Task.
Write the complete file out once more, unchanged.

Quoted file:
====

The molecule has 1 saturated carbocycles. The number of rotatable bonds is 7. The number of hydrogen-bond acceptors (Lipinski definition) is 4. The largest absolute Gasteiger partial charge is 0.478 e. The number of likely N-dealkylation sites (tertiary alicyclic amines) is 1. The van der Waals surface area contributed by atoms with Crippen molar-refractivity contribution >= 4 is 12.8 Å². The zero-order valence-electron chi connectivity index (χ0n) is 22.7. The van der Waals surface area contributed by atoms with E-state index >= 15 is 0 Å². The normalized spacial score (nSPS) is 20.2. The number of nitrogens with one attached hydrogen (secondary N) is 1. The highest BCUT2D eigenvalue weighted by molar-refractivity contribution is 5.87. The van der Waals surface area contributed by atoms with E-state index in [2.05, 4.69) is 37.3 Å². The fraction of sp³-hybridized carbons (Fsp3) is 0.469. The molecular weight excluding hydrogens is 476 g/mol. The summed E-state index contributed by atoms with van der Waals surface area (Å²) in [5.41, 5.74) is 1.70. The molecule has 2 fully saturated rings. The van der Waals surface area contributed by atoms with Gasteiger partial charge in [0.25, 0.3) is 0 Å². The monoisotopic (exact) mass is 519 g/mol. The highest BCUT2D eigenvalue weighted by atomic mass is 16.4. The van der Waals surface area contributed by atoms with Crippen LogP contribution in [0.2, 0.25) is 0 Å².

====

The molecule has 1 saturated carbocycles. The number of rotatable bonds is 7. The number of hydrogen-bond acceptors (Lipinski definition) is 4. The largest absolute Gasteiger partial charge is 0.478 e. The number of likely N-dealkylation sites (tertiary alicyclic amines) is 1. The van der Waals surface area contributed by atoms with Crippen molar-refractivity contribution >= 4 is 12.8 Å². The zero-order valence-electron chi connectivity index (χ0n) is 22.7. The van der Waals surface area contributed by atoms with E-state index >= 15 is 0 Å². The normalized spacial score (nSPS) is 20.2. The number of nitrogens with one attached hydrogen (secondary N) is 1. The highest BCUT2D eigenvalue weighted by molar-refractivity contribution is 5.87. The van der Waals surface area contributed by atoms with E-state index in [2.05, 4.69) is 37.3 Å². The fraction of sp³-hybridized carbons (Fsp3) is 0.469. The molecular weight excluding hydrogens is 476 g/mol. The summed E-state index contributed by atoms with van der Waals surface area (Å²) in [5.41, 5.74) is 1.70. The molecule has 2 fully saturated rings. The van der Waals surface area contributed by atoms with Gasteiger partial charge in [0.25, 0.3) is 0 Å². The monoisotopic (exact) mass is 519 g/mol. The highest BCUT2D eigenvalue weighted by atomic mass is 16.4. The van der Waals surface area contributed by atoms with Crippen LogP contribution in [0.2, 0.25) is 0 Å².